You’ve seen the photos on your instagram feed, a hiker standing over a bright alpine lake or maybe the silhouette of someone perched over the Howe Sound, and you feel the allure of outdoor adventure. It’s no secret that hiking is popular right now. Blame it on instagram culture, or the increased cost of living that has people seeking out free activities, but over the past decade there seems to be a surge of people eager to get out of the city and explore the mountains. In this blog post I’ll explain how you can get involved in the outdoor community, escape the crowds, give back by volunteering, and stay safe while adventuring.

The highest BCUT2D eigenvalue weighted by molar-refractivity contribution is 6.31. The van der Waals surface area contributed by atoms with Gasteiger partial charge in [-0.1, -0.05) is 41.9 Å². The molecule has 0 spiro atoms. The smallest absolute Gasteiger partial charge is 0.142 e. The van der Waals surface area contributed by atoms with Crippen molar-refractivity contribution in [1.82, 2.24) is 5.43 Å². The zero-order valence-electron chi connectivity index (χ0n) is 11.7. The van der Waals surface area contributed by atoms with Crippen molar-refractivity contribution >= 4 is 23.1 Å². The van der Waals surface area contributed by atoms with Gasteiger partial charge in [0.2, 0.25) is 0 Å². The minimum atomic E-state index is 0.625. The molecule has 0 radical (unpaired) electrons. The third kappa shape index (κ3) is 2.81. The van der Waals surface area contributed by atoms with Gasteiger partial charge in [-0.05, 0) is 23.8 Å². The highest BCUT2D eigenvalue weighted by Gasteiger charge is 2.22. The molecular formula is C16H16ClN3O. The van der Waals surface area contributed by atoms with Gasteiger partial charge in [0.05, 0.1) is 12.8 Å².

Join a club
If you’re new to hiking or scrambling it can be intimidating to know where to start. What gear do you need? How do you plan a route so that your hike is safe? How do you access the trails?
My suggestion for people interested in the outdoors is to join a club! You’ll meet people with similar interests, learn new skills and discover local trails. Joining an outdoor club is also an excellent way for more experienced hikers to expand their skills. It can also expose you to new terrain and lesser known trails (escape the crowds!).
Vancouver has a variety of outdoor clubs to suit a range of interests and skill levels. Remember, even if you’re not the leader of the group you’re still responsible for your own safety. It is important to be prepared, study the route before heading out, and to bring adequate gear and food.
Here are some of my suggestions:
- Wanderung: A Vancouver based hiking group that connects people via their online trip mailing list. It is free to join and mostly focused on easy to intermediate hikes.